Epiphanies (week 5)

Week 5 consisted of a scene construction within groups, where we had to break into executive team and support team. There was two exercises, therefore we switched roles, so everyone could have a go at different elements. The first exercise we were given a prose, and had to create a long take from this. At the beginning we were encouraged to try roles that we haven’t done much of before so with the first exercise I was sound director. This was difficult to me and with the sound assistant we came across problems where we had to ask Paul, however from this, I learnt how to resolve these problems, and learnt more technical aspects about the equipment. I found that no matter how much I study the sheet full of the sound equipment steps, I wont understand it until I have gone over the equipment myself, flicked all of the switches and tried all of the cords to know exactly what and where everything is. Having problems arise, I believe, is for the best when you are learning because it makes you think twice as hard to find the resolution, and by the time you work out how to fix it, you have learnt what the other functions do as well. This was an accomplishment for me, and when I have to do sound again I will be more confident in what I know, and I can also help others when it comes to the equipment.

The second exercise we were given a script, and because my team was the support in exercise1, we were now the executive in this one. Due to the fact that no one in the class has seen me direct, everyone voted me in to do this role. Directing is an area that I haven’t had any experience in, so when I was nominated to do it, at first I was skeptical and wanted to see if anyone else wanted to do it, because 1, I had no clue as to where I was going to begin, and 2, I didn’t know what expectations everyone had on me. What I had to do it step out of the comfort bubble that I have been in, and step up to this role. Everyone looks up to you to see what happens next, and how the scene will be covered. I am only on my first couple of steps to finding my method of working, and I dont know whether it was the scared look on my face, or that Paul just wanted to give me some pointers, but he came over and went through different types of coverage styles. There was the mainstream way of filming, where the entire scene from start to finish is filmed in three different camera positions, or to shoot every shot as an individual one, with each shot construction different. I took the second option, as I thought, I have been put in the shoes of being director so I may as well see what I can do. I may as well use everything that I have learnt so far, and create a piece that will help me learn and grow within this area. After  completing the first two shots you gather momentum and confidence. I was the one making the final decisions, and with the help of my peers, I was able to create a scene that I was really happy with. Not only me, but the people within the group came up to me and said that I did a great job and they were happy with the end result. I was proud of myself for learning by practice and since I have done this role now, I can understand the method of working exercise and can relate to the writings on directing, scene coverage and shot construction.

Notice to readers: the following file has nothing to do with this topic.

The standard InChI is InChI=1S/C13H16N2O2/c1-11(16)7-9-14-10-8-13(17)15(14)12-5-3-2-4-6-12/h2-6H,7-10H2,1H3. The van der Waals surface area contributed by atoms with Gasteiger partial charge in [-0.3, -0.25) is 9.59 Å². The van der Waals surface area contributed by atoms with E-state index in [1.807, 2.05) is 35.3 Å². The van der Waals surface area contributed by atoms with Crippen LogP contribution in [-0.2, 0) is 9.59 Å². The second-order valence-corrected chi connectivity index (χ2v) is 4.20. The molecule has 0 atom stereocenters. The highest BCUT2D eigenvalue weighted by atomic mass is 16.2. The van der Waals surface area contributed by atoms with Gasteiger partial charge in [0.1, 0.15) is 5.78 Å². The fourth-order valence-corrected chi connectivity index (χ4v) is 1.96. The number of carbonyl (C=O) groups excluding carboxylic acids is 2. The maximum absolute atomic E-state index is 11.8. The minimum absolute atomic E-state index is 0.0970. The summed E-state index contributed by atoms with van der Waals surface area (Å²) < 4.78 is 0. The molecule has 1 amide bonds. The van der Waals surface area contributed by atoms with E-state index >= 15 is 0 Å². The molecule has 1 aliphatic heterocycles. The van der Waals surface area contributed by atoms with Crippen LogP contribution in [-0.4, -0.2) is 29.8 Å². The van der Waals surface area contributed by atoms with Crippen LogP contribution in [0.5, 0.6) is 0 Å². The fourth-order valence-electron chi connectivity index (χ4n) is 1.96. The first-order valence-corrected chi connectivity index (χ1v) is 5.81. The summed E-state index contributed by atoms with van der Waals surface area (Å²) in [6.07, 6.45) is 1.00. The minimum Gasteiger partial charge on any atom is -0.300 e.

Method of Working (part 12)

Directing: ‘Film Techniques and Aesthetics’ by Michael Rabiger. 

This book is a manual for those who like to learn by doing. It talk about directing, and creating your own scenes. As a director you must know how to choose a piece of writing for the screen and then know how to shape and develop it. You must now how to critique, deconstruct and reconstruct the chosen piece.

External Composition:

A form of compositional relationships is the momentary relationship between one shot and the next. It is known as external composition, and it is hidden because the audience is unaware of how much the transition between one shot and then next influences our judgements and expectations. A common use for this composition is when a character leaving the frame in one shot leads the audience to the very place in the next shot.

  • An example of this:

“The character Eric enters, stands in front of William, goes to the phone, picks up a book from the table, looks out the window, and then sits on the couch. The whole action has been covered by three camera positions. Making a floor plan for a sequence allows you to: recreate what a whole room or location layout looks like, record how the characters move around, and decide how the camera is placed. This will help you decide where to place your own camera in the future, and it reveals how little of an environment needs to be shown for the audience to create the rest in their imaginations”.